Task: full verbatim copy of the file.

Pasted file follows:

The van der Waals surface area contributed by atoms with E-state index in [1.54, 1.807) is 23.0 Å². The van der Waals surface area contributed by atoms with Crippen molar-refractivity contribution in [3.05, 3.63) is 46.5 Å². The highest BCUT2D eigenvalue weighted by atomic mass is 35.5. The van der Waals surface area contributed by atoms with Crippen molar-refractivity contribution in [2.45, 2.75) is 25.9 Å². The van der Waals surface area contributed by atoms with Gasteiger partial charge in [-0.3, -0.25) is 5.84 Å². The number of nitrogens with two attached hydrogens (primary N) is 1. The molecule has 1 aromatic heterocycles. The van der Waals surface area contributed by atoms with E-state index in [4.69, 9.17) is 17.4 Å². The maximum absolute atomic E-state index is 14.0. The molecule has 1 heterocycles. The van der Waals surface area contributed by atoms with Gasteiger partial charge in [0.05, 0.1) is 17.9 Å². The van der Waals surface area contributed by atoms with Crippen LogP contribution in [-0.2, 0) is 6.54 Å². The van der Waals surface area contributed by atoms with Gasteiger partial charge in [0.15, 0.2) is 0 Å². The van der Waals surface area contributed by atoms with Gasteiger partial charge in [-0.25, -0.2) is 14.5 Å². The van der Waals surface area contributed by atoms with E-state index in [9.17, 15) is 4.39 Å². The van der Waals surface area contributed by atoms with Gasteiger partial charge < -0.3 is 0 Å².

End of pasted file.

The van der Waals surface area contributed by atoms with E-state index in [1.54, 1.807) is 23.0 Å². The van der Waals surface area contributed by atoms with Crippen molar-refractivity contribution in [3.05, 3.63) is 46.5 Å². The highest BCUT2D eigenvalue weighted by atomic mass is 35.5. The van der Waals surface area contributed by atoms with Crippen molar-refractivity contribution in [2.45, 2.75) is 25.9 Å². The van der Waals surface area contributed by atoms with Gasteiger partial charge in [-0.3, -0.25) is 5.84 Å². The number of nitrogens with two attached hydrogens (primary N) is 1. The molecule has 1 aromatic heterocycles. The van der Waals surface area contributed by atoms with E-state index in [4.69, 9.17) is 17.4 Å². The maximum absolute atomic E-state index is 14.0. The molecule has 1 heterocycles. The van der Waals surface area contributed by atoms with Gasteiger partial charge in [0.05, 0.1) is 17.9 Å². The van der Waals surface area contributed by atoms with Crippen LogP contribution in [-0.2, 0) is 6.54 Å². The van der Waals surface area contributed by atoms with Gasteiger partial charge in [0.15, 0.2) is 0 Å². The van der Waals surface area contributed by atoms with Gasteiger partial charge in [-0.25, -0.2) is 14.5 Å². The van der Waals surface area contributed by atoms with E-state index in [9.17, 15) is 4.39 Å². The van der Waals surface area contributed by atoms with Gasteiger partial charge < -0.3 is 0 Å².